According to one aspect of this invention, FIG. 2 shows color values and luminance values toleranced individually. Color values, described by the plot in the directions of the x and y axes, are toleranced as the average distance between the target color 16 and the perimeter of a two dimensional ellipse, 29. Circle 28, parallel to the x-y plane, has a radius which is the average distance between the target color 16 and the perimeter of the two dimensional ellipse 29 and represents the color value tolerance. Arrow 33 represents an example maximum color deviation in one direction of the x-y plane. As can be seen, color value tolerances (x-y plane) are independent of luminance values.
The cylinder side 32, which is parallel to the z axis, represents the luminance tolerance range. The arrow 31 represents an example of maximum luminance deviation parallel to the z-axis. The result of independent treatment of luminance and color tolerances is a tolerance range appearing as cylinder 34, of which circle 28 is a slice. In practice, this allows one ellipse to be used for all possible luminance values.
Because display designs vary a great deal in their luminance specification, it is important to set luminance tolerances that are specifically applicable to the display luminance. There is no one distance in the luminance dimension (z axis in FIG. 2) that defines the difference in luminance that is just noticeable. Instead, for separated stimuli, the just noticeable difference in luminance is a proportion of the luminance specification of the display. This invention preferably uses a 0.15 proportion as the luminance tolerance.
Providing independent color and luminance tolerances specific to the size and spatial separation of instrument display symbols has another important advantage. In the manufacture of common instrumentation displays for automobiles, luminance variability and color variability are often different in severity and caused by different factors. In practical application, then, it is important to monitor and tolerance luminance and color separately in order to isolate components responsible for the deviation of the display from desired appearance specifications. Should the user want to specify a three dimensional tolerance which includes the luminance dimension, the implementation of this invention set forth below also supplies such a tolerance in traditional units of L*, a*, b* color space.
One skilled in the art can easily implement the method of display tolerancing of this invention along with other aspects of this invention according to the computer flow diagram shown in FIG. 3. Appendices A and B contain an example of one software implementation of this invention correlating to the flow diagram of FIG. 3; Appendix A groups the program code into paragraphs corresponding to the flow diagram in FIG. 3 and Appendix B is a straight print out of the program code. The implementation shown in the Appendices is designed to be run on an IBM PC-ATTM compatible computer and is written in BASIC. The program starts at block 50 and moves to block 52 where it requests of the user which color space is to be used (see paragraph 1, Appendix A). Example color spaces known to those skilled in the art include 1931 x, y, Y color space, 1976 u', v', Y color space, and 1976 L*, *, b* color space (light filters and reflective displays only). In the 1931 x, y, Y color space, x and y correspond to the x-y plane described above and Y corresponds to the z-axis. In the 1976 u', v', Y color space, u' and v' correspond to the x-y plane described above and Y corresponds to the z-axis. In the 1976 L*, a*, b* color space, neither a*, b* nor L* directly correspond to the x, y, and/or z axis described above. However, as described below, 1976 L*, a*, b* color space coordinates can be converted to color and luminance values.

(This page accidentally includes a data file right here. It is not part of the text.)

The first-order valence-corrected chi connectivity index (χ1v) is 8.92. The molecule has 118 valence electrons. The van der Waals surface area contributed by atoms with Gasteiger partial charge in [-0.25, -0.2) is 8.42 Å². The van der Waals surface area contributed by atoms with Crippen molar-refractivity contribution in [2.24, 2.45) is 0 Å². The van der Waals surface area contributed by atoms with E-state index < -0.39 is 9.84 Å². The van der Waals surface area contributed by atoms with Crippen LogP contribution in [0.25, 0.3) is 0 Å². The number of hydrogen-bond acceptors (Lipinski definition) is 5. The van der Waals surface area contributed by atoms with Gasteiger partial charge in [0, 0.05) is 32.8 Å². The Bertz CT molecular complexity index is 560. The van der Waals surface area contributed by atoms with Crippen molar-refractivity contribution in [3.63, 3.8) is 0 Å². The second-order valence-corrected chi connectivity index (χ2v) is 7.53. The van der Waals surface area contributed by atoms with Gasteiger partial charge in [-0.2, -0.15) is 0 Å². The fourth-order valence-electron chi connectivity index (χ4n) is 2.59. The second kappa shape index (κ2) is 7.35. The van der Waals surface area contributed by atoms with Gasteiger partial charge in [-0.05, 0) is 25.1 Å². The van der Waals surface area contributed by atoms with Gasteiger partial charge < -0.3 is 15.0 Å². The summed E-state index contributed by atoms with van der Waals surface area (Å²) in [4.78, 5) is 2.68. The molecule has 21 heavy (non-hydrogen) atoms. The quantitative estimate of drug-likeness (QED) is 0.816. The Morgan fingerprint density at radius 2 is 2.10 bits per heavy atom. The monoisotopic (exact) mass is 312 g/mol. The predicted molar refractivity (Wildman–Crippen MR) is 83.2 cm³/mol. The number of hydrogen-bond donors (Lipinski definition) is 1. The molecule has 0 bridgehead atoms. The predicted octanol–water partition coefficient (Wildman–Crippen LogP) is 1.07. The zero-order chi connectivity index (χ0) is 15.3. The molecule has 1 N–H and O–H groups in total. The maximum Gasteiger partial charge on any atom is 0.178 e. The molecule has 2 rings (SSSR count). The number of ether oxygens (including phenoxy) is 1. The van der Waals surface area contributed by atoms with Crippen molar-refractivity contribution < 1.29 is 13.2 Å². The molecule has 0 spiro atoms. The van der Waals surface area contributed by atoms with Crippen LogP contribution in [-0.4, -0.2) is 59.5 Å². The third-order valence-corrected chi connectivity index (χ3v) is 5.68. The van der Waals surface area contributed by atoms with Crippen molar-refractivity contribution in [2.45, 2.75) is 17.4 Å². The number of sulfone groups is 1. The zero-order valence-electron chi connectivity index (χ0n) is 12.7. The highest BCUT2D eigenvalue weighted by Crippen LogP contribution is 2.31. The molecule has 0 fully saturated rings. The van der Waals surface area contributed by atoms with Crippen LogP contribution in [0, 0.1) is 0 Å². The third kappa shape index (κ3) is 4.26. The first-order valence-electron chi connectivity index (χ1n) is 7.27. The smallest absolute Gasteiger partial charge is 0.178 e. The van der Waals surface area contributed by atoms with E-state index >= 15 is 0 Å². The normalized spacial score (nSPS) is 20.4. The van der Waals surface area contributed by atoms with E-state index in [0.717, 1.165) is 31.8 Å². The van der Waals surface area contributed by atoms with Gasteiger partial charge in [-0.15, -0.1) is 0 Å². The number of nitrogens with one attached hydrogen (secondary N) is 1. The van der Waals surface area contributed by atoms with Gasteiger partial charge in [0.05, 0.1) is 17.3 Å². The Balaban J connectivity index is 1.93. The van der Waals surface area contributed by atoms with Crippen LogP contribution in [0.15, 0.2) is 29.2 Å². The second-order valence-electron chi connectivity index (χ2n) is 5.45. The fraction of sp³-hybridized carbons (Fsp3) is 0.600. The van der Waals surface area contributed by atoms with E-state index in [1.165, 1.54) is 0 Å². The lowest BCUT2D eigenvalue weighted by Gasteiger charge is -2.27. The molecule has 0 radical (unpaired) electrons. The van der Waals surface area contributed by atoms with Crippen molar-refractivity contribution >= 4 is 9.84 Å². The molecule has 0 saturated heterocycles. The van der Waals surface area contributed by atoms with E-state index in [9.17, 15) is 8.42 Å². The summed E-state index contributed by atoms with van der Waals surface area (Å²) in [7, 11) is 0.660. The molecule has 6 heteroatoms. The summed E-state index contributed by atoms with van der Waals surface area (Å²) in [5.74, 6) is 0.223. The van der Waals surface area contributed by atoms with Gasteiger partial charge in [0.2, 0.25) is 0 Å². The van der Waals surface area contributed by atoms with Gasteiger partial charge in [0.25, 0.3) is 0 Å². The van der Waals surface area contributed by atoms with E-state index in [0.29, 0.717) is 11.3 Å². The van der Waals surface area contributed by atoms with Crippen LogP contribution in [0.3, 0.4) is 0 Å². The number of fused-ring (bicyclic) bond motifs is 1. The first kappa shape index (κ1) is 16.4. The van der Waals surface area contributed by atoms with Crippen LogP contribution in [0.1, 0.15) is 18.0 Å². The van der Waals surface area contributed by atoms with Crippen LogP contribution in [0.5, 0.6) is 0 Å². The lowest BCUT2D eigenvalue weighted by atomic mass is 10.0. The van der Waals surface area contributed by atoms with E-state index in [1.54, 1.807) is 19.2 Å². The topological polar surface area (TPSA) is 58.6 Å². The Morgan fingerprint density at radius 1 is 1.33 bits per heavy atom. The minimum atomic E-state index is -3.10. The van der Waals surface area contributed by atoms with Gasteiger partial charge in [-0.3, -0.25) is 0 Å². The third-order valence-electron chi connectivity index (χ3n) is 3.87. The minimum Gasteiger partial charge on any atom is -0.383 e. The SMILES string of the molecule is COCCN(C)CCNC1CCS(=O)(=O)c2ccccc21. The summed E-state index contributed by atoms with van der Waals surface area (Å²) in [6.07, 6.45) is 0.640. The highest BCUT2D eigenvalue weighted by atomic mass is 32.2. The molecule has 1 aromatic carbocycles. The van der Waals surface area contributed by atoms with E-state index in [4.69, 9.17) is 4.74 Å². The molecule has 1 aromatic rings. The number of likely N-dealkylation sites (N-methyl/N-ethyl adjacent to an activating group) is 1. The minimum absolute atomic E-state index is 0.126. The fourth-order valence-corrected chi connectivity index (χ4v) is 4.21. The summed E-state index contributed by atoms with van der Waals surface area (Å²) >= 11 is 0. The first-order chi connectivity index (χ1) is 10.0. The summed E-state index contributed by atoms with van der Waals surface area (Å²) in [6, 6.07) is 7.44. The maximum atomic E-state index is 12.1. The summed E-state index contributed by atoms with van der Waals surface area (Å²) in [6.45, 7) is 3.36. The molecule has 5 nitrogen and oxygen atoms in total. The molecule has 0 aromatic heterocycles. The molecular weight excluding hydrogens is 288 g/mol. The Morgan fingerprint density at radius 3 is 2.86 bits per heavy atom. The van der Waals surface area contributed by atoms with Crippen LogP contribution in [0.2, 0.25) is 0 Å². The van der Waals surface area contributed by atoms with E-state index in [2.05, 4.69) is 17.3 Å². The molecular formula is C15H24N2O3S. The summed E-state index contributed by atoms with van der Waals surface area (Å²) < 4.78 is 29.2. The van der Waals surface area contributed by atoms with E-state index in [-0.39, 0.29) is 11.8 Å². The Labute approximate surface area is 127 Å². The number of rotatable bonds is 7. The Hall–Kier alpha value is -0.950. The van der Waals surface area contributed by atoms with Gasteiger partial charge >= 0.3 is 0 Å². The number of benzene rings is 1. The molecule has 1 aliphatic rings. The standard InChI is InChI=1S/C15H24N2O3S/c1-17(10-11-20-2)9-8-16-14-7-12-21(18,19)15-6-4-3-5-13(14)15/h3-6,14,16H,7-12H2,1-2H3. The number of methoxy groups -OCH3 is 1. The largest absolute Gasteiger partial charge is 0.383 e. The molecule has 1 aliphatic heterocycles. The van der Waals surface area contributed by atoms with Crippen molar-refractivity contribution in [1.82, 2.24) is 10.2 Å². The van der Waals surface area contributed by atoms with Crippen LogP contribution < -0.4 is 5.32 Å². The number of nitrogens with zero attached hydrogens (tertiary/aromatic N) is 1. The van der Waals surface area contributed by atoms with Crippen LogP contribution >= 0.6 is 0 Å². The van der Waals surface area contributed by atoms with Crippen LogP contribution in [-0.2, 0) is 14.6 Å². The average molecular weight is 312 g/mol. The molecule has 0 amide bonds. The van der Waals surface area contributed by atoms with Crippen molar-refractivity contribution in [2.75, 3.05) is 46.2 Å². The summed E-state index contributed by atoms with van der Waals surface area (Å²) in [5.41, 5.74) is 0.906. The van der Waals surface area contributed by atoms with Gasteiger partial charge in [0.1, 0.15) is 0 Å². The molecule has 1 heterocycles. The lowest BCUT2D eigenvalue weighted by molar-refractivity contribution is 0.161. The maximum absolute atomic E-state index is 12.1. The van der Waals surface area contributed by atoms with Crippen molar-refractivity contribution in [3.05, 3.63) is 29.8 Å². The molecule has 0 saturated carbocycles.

After the color space is specified at block 52, a user inputs the color coordinates in the specified color space at block 54 (paragraphs 2a, 2b, and 2c in Appendix A). Using any one of a number of available light meters on the market, a designer can determine the color space coordinates from a prototype display which the designer or manufacturer may desire to duplicate. FIG. 4 shows this process. A display 100 is set in focus of light meter/camera 102 which provides the color space coordinates 104 for the prototype display 100 in one or more than one color space (e.g., x, y, Y; u', v', Y; and/or L*, a*, b*). Referring again to FIG. 3, after the color space coordinates are entered, the computer preferably converts x, y color space coordinates into u', v' color space coordinates, if x, y coordinates were entered at block 54, and u', v' coordinates into x, y coordinates, if u', v' coordinates were entered at bIock 54, so tolerances can be given in both color spaces (see paragraphs 2a-2c, Appendix A). The 1931 x, y color space coordinates are converted into 1976 u', v' coordinates as follows:
The u', v' coordinates are converted into the x, y coordinates as follows: